Databases

Managed database servers for PostgreSQL and MySQL.

Database servers are Azure managed resources available to use in your compliant environments. They have been provisioned in similar ways as compute nodes to meet the guarantees outlined in MedStack Control's compliance policies.

Overview

Field

Description

Status

The build status of the node from the cloud provider as Creating, Ready, or Deleting.

Database

The database technology and version.

Category

The size classification of database server.

VCPUs

The CPU resource specification of the database server.

Memory

The memory resource specification of the database server.

Role

The role of the database as the master or replica.

Allowed IPs

The number of allowed IP address rules enabled for the database server.

Specifications

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Recently removed versions

Following the community support plan for MySQL and PostgreSQL, we have recently removed the ability to create MySQL 5.6 and PostgreSQL 9.5 database servers.

Database type

Supported versions

PostgreSQL

9.6, 10.0, 11.0

MySQL

5.7, 8.0

Size

vCPU (cores)

Memory (GB)

Storage capacity

Storage IOPS

Max User Connections

Basic

1

2

Up to 1 TB
Autogrowth enabled

Variable

50

Basic

2

4

Up to 1 TB
Autogrowth enabled

Variable

100

General purpose

2

10

Up to 16 TB
Autogrowth enabled

3 IOPS/GB
Max 20,000 IOPS

145

General purpose

4

20

Up to 16 TB
Autogrowth enabled

3 IOPS/GB
Max 20,000 IOPS

245

Click here for the full specification of PostgreSQL or MySQL database servers.

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Building a production system?

Recommended: General purpose tier database servers target most workloads that require balanced compute and memory with scalable I/O throughput. Examples include servers for hosting web and mobile apps and other enterprise applications.

Basic tier database servers target workloads that require light compute and I/O performance. Examples include servers used for staging, development, testing or small-scale infrequently used applications.

Security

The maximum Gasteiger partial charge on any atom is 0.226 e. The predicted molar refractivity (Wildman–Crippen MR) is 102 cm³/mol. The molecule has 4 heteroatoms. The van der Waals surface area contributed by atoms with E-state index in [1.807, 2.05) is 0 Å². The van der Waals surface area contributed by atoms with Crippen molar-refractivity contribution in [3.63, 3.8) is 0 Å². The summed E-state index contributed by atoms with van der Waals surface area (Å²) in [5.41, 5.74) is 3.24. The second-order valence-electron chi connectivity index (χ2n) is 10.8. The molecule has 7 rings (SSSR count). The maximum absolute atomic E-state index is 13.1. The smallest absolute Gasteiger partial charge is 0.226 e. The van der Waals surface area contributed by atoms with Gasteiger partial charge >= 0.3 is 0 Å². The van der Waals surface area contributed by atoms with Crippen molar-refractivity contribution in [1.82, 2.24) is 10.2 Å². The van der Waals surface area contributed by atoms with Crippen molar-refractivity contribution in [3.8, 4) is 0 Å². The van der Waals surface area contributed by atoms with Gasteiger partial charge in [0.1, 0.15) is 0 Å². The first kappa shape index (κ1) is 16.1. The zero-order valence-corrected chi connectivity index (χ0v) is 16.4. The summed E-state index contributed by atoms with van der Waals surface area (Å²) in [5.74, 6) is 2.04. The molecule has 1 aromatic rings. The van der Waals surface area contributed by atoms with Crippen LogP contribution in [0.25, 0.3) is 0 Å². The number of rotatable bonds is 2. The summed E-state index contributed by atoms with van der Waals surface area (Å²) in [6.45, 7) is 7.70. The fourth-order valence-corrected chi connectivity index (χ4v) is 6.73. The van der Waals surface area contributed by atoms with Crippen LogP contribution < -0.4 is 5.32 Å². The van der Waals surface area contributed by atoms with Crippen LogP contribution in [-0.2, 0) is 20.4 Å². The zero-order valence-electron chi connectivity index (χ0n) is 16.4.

Intrusion detection system

Advanced Threat Protection for Azure Database for PostgreSQL and MySQL is a service used on each database server. It detects anomalous activities indicating unusual and potentially harmful attempts to access or exploit databases and reports this information to MedStack.

SSL connectivity

Azure Database for MySQL supports connecting your database server to client applications using SSL. Enforcing SSL connections between your database server and your client applications helps protect against "man in the middle" attacks by encrypting the data stream between the server and your application.

In some cases, applications require a local certificate file generated from a trusted Certificate Authority (CA) certificate file to connect securely. The certificate to connect to an:

Backup and restore

Azure managed databases for MySQL and PostgreSQL are configured to be backed up once to twice per day, depending on the size of the database. Additionally, Azure managed databases are configured to retain backups for the maximum period of 35 days.

Restoring from a database backup must be done through our support team at [email protected] We intend on supporting functionality for self-service restoration for Azure managed databases in the future.

You can read more about the Azure managed databases backup information for MySQL and for PostgreSQL directly on Azure's documentation.

Actions

Create

  1. Click the Create database button in the cluster you'd like to create a managed database server.
  1. Select the type of database you'd like to create.
  2. Configure the database version from the list of supported versions.
  3. Select the tier and size of the database server as outlined in the specifications section of this guide.
  4. Configure the initial storage capacity. By default, database server storage capacities will automatically scale upward using Azure's autogrow feature.